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Published on November 17th, 2015 | by Alan Cross

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Why Is It So Hard to Buy Concert Tickets at Face Value?

It’s possible to get tickets for a big show at face value, but it’s been getting harder and harder. Why? Which.Co, a UK website, takes a look at the problem.

Which? spent eight weeks monitoring four of the biggest secondary ticketing websites and found evidence that the market is failing fans.

Tickets for most events are sold through the venue or through primary ticket websites such as Ticketmaster and See Tickets. But once tickets from these sources sell out, fans either miss out or pay over the odds on the secondary market – sites where tickets are sold at a mark-up.

The secondary market was originally labelled as a fan-to-fan exchange where anyone can resell tickets, but these sites have attracted touts operating on an industrial scale. There are even signs that certain ticket sites may be acting like touts themselves.

From August to October 2015, Which? monitored the four big secondary ticketing sites – Seatwave, Viagogo StubHub! and Get Me In! – and found:

  • Tickets appearing on re-sale sites before they were even officially released: StubHub! had 364 tickets on sale for Rod Stewart’s UK tour the day before the presale began.
  • Tickets appearing simultaneously on primary and re-sale sites: For the same Rod Stewart tour, 450 tickets were available on Get Me In! the moment the presale began on the primary site and two days later this had risen to 2,305 tickets.
  • Suspicious ticket release patterns: For each of the 28 Riverdance tour dates, eight tickets were on sale on Get Me In! within a minute of an O2 Priority presale (where O2 customers get early access to tickets), each listing had exactly the same price structure.
  • Re-sale restrictions being ignored: Viagogo listed tickets for Benedict Cumberbatch’s Hamlet at the Barbican, despite the venue imposing strict resale restrictions and asking for photo ID on the door. Tickets cost up to £1,500 (compared to an original face value of £62.50).

 

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About the Author

is an internationally known broadcaster, interviewer, writer, consultant, blogger and speaker. In his 30+ years in the music business, Alan has interviewed the biggest names in rock, from David Bowie and U2 to Pearl Jam and the Foo Fighters. He’s also known as a musicologist and documentarian through programs like The Ongoing History of New Music.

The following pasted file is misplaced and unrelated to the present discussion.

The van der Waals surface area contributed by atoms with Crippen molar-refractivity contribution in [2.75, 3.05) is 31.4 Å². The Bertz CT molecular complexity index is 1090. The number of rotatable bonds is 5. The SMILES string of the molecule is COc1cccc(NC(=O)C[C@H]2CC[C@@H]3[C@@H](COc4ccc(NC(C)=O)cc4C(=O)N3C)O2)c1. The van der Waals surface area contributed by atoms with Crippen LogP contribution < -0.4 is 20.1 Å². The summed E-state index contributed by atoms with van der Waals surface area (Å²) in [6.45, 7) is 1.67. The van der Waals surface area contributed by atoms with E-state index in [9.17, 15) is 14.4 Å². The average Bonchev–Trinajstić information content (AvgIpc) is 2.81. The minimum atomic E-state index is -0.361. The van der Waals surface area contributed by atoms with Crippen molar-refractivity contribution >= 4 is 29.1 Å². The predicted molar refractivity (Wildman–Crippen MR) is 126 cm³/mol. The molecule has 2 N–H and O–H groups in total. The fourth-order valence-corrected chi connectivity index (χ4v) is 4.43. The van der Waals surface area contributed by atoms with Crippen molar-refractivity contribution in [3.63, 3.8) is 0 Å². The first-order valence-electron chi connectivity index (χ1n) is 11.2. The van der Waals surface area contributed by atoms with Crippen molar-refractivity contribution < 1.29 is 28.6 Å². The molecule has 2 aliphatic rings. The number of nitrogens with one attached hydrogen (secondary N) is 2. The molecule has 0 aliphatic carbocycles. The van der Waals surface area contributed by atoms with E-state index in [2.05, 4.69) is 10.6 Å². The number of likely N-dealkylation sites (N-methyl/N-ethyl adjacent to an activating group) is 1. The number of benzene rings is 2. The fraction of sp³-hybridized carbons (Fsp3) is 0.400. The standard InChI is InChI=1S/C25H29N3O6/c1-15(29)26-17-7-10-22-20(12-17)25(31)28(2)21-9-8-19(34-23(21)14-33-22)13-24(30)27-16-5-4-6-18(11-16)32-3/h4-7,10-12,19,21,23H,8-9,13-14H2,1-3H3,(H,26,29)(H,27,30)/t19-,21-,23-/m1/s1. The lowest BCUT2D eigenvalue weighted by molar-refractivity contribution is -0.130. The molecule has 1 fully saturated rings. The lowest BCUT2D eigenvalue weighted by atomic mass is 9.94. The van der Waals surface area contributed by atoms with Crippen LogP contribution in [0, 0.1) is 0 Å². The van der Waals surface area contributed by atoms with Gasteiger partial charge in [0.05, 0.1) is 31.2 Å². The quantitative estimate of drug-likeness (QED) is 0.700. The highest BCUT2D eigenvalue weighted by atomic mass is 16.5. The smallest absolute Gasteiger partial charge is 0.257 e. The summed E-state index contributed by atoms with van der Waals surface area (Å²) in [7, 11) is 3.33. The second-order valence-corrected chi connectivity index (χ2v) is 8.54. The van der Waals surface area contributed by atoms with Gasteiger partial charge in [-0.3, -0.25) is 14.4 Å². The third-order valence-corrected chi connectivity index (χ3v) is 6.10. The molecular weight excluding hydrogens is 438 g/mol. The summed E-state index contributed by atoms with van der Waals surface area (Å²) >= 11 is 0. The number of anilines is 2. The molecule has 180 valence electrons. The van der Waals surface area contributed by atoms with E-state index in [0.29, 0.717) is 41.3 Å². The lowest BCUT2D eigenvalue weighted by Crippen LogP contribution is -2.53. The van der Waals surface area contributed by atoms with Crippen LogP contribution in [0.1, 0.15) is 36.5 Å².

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3 Responses to Why Is It So Hard to Buy Concert Tickets at Face Value?

  1. Doug Springer says:

    It is a colossal PITA. I used to be able to get great seats for most concerts, but in the last few years I’m lucky to get any to a lot of them. However, the first two points about tickets showing up on resale sites doesn’t necessarily mean those tickets exist. In a lot of cases, it’s ticket brokers advertising, and they don’t promise tickets right away because they still have to fill the orders. I sold 2 of my 3 tickets to a show a few years ago because friends couldn’t make it, and the guy who bought them turned out to be a broker filling orders. He didn’t realize when he lied to me about buying them “for his buddy in his band” that I was still using one, and the two guys who showed up in those 2 seats told me they had bought the tickets months before off of a broker site. For 3X what I sold them for.

  2. CJF says:

    It’s obvious that the market will bear a much higher price for tickets than face value. The problem is that some middleman – and not the artist – collects the premium. I thought it would be interesting if some band initially offered all their tickets for a given concert for $5,000 apiece. Some fans would buy, most wouldn’t. Then, over time, they gradually reduce the price. (Some bright analyst could figure out what the optimal timing is for the price change, and by how much.) More tickets would be sold at each price point depending on what buyers are willing to pay. All the revenue goes to the band, and the middlemen are effectively cut out. That does mean that some concerts could be close to sold out with ticket prices still expensive, but that’s the way it goes – supply and demand. And it’s not really different from the situation we have now.

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